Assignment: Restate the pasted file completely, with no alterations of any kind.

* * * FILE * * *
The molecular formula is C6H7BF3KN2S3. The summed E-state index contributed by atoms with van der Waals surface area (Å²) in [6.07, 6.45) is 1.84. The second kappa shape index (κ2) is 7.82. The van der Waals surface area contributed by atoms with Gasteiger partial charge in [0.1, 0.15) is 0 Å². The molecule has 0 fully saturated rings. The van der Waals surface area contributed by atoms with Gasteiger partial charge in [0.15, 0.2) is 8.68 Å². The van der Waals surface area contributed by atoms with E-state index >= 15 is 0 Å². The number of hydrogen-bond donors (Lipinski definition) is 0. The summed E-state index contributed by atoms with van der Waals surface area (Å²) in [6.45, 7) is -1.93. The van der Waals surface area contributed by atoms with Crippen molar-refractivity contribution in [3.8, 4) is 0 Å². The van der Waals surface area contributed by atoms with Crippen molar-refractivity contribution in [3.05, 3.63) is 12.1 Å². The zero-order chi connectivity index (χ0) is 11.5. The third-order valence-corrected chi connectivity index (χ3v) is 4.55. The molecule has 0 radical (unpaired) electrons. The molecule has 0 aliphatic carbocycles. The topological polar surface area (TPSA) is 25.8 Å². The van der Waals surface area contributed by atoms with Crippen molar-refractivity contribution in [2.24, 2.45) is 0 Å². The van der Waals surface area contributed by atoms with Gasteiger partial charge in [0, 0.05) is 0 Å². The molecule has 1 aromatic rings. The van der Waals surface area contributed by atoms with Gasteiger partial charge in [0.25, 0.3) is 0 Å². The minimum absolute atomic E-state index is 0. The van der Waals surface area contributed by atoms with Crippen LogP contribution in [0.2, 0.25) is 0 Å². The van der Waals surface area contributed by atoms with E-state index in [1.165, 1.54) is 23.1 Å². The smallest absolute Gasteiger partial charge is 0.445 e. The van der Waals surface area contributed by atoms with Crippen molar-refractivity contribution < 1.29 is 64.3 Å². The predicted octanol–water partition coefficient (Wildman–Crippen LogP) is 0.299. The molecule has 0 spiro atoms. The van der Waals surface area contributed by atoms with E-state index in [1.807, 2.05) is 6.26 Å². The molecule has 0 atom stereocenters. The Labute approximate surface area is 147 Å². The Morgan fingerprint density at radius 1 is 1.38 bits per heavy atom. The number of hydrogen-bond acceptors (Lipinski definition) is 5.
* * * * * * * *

The molecular formula is C6H7BF3KN2S3. The summed E-state index contributed by atoms with van der Waals surface area (Å²) in [6.07, 6.45) is 1.84. The second kappa shape index (κ2) is 7.82. The van der Waals surface area contributed by atoms with Gasteiger partial charge in [0.1, 0.15) is 0 Å². The molecule has 0 fully saturated rings. The van der Waals surface area contributed by atoms with Gasteiger partial charge in [0.15, 0.2) is 8.68 Å². The van der Waals surface area contributed by atoms with E-state index >= 15 is 0 Å². The number of hydrogen-bond donors (Lipinski definition) is 0. The summed E-state index contributed by atoms with van der Waals surface area (Å²) in [6.45, 7) is -1.93. The van der Waals surface area contributed by atoms with Crippen molar-refractivity contribution in [3.8, 4) is 0 Å². The van der Waals surface area contributed by atoms with Crippen molar-refractivity contribution in [3.05, 3.63) is 12.1 Å². The zero-order chi connectivity index (χ0) is 11.5. The third-order valence-corrected chi connectivity index (χ3v) is 4.55. The molecule has 0 radical (unpaired) electrons. The molecule has 0 aliphatic carbocycles. The topological polar surface area (TPSA) is 25.8 Å². The van der Waals surface area contributed by atoms with Crippen molar-refractivity contribution in [2.24, 2.45) is 0 Å². The van der Waals surface area contributed by atoms with Gasteiger partial charge in [0, 0.05) is 0 Å². The molecule has 1 aromatic rings. The van der Waals surface area contributed by atoms with Gasteiger partial charge in [0.25, 0.3) is 0 Å². The minimum absolute atomic E-state index is 0. The van der Waals surface area contributed by atoms with Crippen LogP contribution in [0.2, 0.25) is 0 Å². The van der Waals surface area contributed by atoms with E-state index in [1.165, 1.54) is 23.1 Å². The smallest absolute Gasteiger partial charge is 0.445 e. The van der Waals surface area contributed by atoms with Crippen molar-refractivity contribution < 1.29 is 64.3 Å². The predicted octanol–water partition coefficient (Wildman–Crippen LogP) is 0.299. The molecule has 0 spiro atoms. The van der Waals surface area contributed by atoms with E-state index in [1.807, 2.05) is 6.26 Å². The molecule has 0 atom stereocenters. The Labute approximate surface area is 147 Å². The Morgan fingerprint density at radius 1 is 1.38 bits per heavy atom. The number of hydrogen-bond acceptors (Lipinski definition) is 5.